You’re just in the habit of swiping the Visa and solving all your parental problems. So by the time you get into preschool, everybody is kind of fear-based and chattering. And even the 2-year-olds are trying to practice their block work to get into the best kindergarten. You’re pretty much surrounded in this bubble by people who are going to swipe their Visas and get themselves out of the horrible public school system. Which I had never directly experienced.
It’s a key theme in your book: how people fear public schools — without knowing anything about the public schools.
When I was at public radio looking at kindergartens for [my older daughter] Madeline, for months I did not meet anybody who had their kids in public school in Los Angeles, which is really shocking. I’m a journalist so my friends are journalists: magazines, newspapers, even public radio. Nobody had their kids in public school. That’s why I would never think of just going to the corner school and poking my head in. Because that’s like going to the DMV.
My generation is so used to having our public spaces look like the Starbucks, with the beautiful lighting and the little bit of Nina Simone and my coffee that’s blended a certain way from Costa Rica. So the first time you walk into a public school, you go, “Oh my God the lighting is really ugly. Why are those flags drooping so sadly there? Why does the person typing not look up?” It’s a real shock to the system.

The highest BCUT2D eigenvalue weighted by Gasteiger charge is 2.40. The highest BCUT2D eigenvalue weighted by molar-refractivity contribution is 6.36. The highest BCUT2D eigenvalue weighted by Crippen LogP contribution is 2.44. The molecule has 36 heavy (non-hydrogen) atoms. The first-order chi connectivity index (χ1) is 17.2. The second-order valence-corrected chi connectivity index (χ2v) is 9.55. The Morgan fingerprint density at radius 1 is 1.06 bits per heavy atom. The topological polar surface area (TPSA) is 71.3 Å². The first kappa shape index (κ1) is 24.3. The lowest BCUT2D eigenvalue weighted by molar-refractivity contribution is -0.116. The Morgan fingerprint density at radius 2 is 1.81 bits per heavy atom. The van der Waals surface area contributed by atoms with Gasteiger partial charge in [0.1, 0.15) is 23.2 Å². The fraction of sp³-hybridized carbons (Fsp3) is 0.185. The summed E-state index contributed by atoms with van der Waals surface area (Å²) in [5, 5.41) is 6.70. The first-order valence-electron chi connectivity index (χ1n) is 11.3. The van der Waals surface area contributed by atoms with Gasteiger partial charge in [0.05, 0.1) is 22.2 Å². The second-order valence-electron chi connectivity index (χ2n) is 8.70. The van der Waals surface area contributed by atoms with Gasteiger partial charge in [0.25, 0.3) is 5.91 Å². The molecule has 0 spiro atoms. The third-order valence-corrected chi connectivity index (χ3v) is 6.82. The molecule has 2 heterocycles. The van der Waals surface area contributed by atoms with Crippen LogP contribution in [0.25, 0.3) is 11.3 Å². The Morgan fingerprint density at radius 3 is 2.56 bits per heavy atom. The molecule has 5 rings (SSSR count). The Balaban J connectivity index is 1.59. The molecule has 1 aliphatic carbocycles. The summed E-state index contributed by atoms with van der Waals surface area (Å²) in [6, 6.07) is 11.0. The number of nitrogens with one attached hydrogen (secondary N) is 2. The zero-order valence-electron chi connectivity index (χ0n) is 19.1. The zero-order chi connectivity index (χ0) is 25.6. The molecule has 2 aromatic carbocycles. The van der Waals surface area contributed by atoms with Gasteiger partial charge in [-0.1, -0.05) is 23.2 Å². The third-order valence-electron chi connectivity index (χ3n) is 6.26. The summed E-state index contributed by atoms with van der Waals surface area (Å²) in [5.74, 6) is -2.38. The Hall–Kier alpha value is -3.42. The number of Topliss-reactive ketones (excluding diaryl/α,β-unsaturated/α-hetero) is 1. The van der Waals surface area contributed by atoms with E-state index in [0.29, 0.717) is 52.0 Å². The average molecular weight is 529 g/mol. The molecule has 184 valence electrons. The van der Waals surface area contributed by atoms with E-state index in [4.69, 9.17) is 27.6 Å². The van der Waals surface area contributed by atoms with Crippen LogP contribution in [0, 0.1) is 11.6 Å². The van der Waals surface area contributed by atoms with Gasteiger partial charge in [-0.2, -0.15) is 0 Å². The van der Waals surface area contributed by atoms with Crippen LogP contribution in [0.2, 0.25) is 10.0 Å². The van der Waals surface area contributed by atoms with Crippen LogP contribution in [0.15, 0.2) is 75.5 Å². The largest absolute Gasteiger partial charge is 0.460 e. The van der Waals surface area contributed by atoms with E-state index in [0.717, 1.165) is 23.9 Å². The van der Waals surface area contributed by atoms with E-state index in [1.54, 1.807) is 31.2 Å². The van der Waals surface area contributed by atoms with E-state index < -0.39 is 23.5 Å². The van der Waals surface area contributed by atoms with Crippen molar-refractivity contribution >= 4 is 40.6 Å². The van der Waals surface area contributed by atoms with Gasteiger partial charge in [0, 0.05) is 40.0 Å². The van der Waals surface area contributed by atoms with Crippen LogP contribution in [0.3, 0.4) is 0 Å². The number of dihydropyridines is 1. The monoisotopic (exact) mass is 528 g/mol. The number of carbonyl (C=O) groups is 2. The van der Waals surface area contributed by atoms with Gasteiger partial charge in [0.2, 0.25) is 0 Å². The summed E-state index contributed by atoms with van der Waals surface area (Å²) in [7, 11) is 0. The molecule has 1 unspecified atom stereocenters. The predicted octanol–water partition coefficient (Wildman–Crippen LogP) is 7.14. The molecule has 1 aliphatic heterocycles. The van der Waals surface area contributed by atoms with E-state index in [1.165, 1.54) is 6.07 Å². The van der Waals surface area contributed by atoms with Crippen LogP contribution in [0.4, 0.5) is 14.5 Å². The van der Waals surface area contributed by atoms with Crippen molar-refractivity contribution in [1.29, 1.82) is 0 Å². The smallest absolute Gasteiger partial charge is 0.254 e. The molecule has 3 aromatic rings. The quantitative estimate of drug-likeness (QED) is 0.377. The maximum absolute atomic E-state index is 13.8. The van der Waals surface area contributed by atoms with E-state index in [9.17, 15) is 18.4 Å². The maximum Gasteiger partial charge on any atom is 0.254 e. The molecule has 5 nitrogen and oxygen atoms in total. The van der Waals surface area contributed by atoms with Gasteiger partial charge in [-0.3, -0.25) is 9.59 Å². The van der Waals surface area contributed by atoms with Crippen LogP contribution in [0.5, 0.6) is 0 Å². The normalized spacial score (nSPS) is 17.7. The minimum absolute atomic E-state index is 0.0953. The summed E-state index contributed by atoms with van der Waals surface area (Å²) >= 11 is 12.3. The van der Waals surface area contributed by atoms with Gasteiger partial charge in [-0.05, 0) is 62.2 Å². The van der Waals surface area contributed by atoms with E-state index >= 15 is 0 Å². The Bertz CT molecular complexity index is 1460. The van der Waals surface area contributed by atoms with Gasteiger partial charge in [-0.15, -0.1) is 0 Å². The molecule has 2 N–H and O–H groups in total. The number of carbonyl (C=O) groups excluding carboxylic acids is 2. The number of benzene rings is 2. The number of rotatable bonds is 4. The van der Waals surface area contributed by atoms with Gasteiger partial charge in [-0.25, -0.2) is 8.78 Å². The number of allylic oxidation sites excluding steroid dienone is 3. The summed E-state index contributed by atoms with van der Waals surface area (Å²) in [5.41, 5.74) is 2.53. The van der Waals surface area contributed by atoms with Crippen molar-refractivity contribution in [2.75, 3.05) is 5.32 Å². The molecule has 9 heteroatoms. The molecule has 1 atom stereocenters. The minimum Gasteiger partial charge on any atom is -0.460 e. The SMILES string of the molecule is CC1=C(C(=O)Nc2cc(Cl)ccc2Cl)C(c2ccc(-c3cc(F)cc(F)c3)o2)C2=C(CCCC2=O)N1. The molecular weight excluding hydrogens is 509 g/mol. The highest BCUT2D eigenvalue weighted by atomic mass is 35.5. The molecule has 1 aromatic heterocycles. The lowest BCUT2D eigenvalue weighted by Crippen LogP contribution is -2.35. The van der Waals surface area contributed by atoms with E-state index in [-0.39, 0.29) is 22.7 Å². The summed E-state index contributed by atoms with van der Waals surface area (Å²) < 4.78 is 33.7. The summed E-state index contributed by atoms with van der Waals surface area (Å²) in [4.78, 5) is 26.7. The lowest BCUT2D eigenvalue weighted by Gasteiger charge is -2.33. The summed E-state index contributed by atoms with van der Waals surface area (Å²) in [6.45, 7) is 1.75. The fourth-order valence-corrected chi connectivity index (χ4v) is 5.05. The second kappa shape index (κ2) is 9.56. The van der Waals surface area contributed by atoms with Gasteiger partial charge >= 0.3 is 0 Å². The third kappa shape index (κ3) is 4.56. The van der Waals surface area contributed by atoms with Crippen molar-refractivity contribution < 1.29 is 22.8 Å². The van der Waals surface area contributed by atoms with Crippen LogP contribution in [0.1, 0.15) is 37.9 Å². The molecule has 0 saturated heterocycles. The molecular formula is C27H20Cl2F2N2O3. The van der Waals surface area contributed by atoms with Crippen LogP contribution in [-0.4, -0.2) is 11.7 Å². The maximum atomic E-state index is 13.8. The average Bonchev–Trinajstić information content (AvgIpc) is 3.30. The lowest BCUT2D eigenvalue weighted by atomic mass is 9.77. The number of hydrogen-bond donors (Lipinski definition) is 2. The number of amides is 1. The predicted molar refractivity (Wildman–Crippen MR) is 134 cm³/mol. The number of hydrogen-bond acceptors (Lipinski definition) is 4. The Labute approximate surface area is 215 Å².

And yet when you looked inside it, you found some surprising things.
I did. There’s so much catastrophizing about public school by people who have not set foot in there for decades because “no one goes there.” I really don’t think our school system is an evil borg force. It’s sort of like the government. It’s not even efficient enough to be a borg of total evil, even if it wanted to be.
So yeah, you find many things. It’s like Costco, as opposed to a specialty store like Dean & DeLuca. The Dean & DeLuca is very inviting, it’s personal, it’s got the beautiful lighting and everything is where you’d expect to find it, but you’re spending an arm and a leg. Costco has hellacious lighting and the parking is terrible and you’ve got these huge towers of paper towels. But if you comb through those aisles, you see hothouse tomatoes on sale and Glenlivet for, what, $10? I remember one time seeing Yo Yo Ma actually play at our local Costco! You’ll find some amazing value in there if you just get over the lighting and look. And as a middle-class person — because there’s a huge divide that’s fallen out between the upper class and lower class [in our cities] — we just have no choice. The good school district is $1.5 million homes. Private schools when I was looking were starting at $14,000 and now they’re definitely in the 21s. Especially for two kids, it’s really unaffordable.